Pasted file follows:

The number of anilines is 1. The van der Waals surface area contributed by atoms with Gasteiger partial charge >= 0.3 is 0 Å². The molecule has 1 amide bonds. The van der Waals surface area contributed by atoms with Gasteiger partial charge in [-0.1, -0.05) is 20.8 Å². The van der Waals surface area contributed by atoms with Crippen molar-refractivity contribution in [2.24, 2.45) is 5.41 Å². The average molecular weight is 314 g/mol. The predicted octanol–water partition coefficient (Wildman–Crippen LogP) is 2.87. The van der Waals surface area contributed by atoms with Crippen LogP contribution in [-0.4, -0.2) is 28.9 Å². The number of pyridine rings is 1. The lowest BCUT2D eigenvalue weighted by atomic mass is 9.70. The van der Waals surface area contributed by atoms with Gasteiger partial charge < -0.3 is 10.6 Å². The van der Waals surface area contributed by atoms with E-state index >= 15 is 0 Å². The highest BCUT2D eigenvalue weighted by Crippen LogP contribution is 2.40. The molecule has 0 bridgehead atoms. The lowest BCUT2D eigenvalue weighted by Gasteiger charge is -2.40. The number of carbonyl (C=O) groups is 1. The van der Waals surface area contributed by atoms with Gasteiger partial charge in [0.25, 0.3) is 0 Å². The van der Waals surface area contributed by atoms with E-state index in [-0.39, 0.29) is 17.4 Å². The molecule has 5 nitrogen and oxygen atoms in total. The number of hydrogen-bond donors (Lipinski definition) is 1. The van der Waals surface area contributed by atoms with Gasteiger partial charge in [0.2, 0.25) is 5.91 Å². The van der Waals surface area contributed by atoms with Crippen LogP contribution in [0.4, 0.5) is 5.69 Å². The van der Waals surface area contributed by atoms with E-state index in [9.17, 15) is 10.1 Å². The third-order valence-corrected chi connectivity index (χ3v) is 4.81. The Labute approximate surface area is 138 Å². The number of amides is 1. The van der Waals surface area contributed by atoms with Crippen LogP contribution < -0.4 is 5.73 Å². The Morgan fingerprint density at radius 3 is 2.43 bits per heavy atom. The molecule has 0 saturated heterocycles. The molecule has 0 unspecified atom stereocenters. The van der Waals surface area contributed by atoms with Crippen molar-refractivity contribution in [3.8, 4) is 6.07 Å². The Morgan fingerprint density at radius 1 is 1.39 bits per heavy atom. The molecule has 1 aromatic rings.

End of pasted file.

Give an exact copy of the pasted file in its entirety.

The number of anilines is 1. The van der Waals surface area contributed by atoms with Gasteiger partial charge >= 0.3 is 0 Å². The molecule has 1 amide bonds. The van der Waals surface area contributed by atoms with Gasteiger partial charge in [-0.1, -0.05) is 20.8 Å². The van der Waals surface area contributed by atoms with Crippen molar-refractivity contribution in [2.24, 2.45) is 5.41 Å². The average molecular weight is 314 g/mol. The predicted octanol–water partition coefficient (Wildman–Crippen LogP) is 2.87. The van der Waals surface area contributed by atoms with Crippen LogP contribution in [-0.4, -0.2) is 28.9 Å². The number of pyridine rings is 1. The lowest BCUT2D eigenvalue weighted by atomic mass is 9.70. The van der Waals surface area contributed by atoms with Gasteiger partial charge < -0.3 is 10.6 Å². The van der Waals surface area contributed by atoms with E-state index >= 15 is 0 Å². The highest BCUT2D eigenvalue weighted by Crippen LogP contribution is 2.40. The molecule has 0 bridgehead atoms. The lowest BCUT2D eigenvalue weighted by Gasteiger charge is -2.40. The number of carbonyl (C=O) groups is 1. The van der Waals surface area contributed by atoms with Gasteiger partial charge in [0.25, 0.3) is 0 Å². The van der Waals surface area contributed by atoms with E-state index in [-0.39, 0.29) is 17.4 Å². The molecule has 5 nitrogen and oxygen atoms in total. The number of hydrogen-bond donors (Lipinski definition) is 1. The van der Waals surface area contributed by atoms with Gasteiger partial charge in [0.2, 0.25) is 5.91 Å². The van der Waals surface area contributed by atoms with Crippen LogP contribution in [0.4, 0.5) is 5.69 Å². The van der Waals surface area contributed by atoms with E-state index in [9.17, 15) is 10.1 Å². The third-order valence-corrected chi connectivity index (χ3v) is 4.81. The Labute approximate surface area is 138 Å². The number of amides is 1. The van der Waals surface area contributed by atoms with Crippen LogP contribution < -0.4 is 5.73 Å². The Morgan fingerprint density at radius 3 is 2.43 bits per heavy atom. The molecule has 0 saturated heterocycles. The molecule has 0 unspecified atom stereocenters. The van der Waals surface area contributed by atoms with Crippen molar-refractivity contribution in [3.8, 4) is 6.07 Å². The Morgan fingerprint density at radius 1 is 1.39 bits per heavy atom. The molecule has 1 aromatic rings.